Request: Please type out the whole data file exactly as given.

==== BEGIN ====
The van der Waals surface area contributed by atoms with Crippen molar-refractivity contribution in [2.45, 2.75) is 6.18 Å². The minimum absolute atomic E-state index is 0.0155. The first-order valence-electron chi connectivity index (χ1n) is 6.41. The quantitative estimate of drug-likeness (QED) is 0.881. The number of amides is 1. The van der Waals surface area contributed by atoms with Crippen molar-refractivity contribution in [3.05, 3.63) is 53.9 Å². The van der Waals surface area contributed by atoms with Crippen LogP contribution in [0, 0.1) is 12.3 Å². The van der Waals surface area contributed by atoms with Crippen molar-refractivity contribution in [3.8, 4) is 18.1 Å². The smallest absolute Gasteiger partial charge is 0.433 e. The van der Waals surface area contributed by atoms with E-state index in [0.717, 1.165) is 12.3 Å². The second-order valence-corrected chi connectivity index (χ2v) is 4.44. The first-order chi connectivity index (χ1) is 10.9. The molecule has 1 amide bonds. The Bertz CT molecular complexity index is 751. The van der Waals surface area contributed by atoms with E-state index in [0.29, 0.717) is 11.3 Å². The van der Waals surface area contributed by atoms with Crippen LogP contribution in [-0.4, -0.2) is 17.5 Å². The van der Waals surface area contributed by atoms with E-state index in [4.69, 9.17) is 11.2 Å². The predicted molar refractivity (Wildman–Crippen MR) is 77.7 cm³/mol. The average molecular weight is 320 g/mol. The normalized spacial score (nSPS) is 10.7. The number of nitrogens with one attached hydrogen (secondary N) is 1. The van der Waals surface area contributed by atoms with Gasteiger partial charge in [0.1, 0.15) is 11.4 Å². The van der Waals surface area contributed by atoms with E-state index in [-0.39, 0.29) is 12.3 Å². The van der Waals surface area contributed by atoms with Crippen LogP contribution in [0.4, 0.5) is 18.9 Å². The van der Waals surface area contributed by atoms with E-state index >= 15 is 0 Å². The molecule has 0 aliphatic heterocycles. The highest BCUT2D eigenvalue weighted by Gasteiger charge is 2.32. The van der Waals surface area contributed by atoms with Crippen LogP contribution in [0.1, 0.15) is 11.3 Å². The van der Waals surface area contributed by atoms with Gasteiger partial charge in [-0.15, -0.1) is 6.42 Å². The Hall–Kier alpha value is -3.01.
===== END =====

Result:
The van der Waals surface area contributed by atoms with Crippen molar-refractivity contribution in [2.45, 2.75) is 6.18 Å². The minimum absolute atomic E-state index is 0.0155. The first-order valence-electron chi connectivity index (χ1n) is 6.41. The quantitative estimate of drug-likeness (QED) is 0.881. The number of amides is 1. The van der Waals surface area contributed by atoms with Crippen molar-refractivity contribution in [3.05, 3.63) is 53.9 Å². The van der Waals surface area contributed by atoms with Crippen LogP contribution in [0, 0.1) is 12.3 Å². The van der Waals surface area contributed by atoms with Crippen molar-refractivity contribution in [3.8, 4) is 18.1 Å². The smallest absolute Gasteiger partial charge is 0.433 e. The van der Waals surface area contributed by atoms with E-state index in [0.717, 1.165) is 12.3 Å². The second-order valence-corrected chi connectivity index (χ2v) is 4.44. The first-order chi connectivity index (χ1) is 10.9. The molecule has 1 amide bonds. The Bertz CT molecular complexity index is 751. The van der Waals surface area contributed by atoms with E-state index in [0.29, 0.717) is 11.3 Å². The van der Waals surface area contributed by atoms with Crippen LogP contribution in [-0.4, -0.2) is 17.5 Å². The van der Waals surface area contributed by atoms with E-state index in [4.69, 9.17) is 11.2 Å². The predicted molar refractivity (Wildman–Crippen MR) is 77.7 cm³/mol. The average molecular weight is 320 g/mol. The normalized spacial score (nSPS) is 10.7. The number of nitrogens with one attached hydrogen (secondary N) is 1. The van der Waals surface area contributed by atoms with Gasteiger partial charge in [0.1, 0.15) is 11.4 Å². The van der Waals surface area contributed by atoms with E-state index in [-0.39, 0.29) is 12.3 Å². The van der Waals surface area contributed by atoms with Crippen LogP contribution in [0.4, 0.5) is 18.9 Å². The van der Waals surface area contributed by atoms with E-state index >= 15 is 0 Å². The molecule has 0 aliphatic heterocycles. The highest BCUT2D eigenvalue weighted by Gasteiger charge is 2.32. The van der Waals surface area contributed by atoms with Crippen LogP contribution in [0.1, 0.15) is 11.3 Å². The van der Waals surface area contributed by atoms with Gasteiger partial charge in [-0.15, -0.1) is 6.42 Å². The Hall–Kier alpha value is -3.01.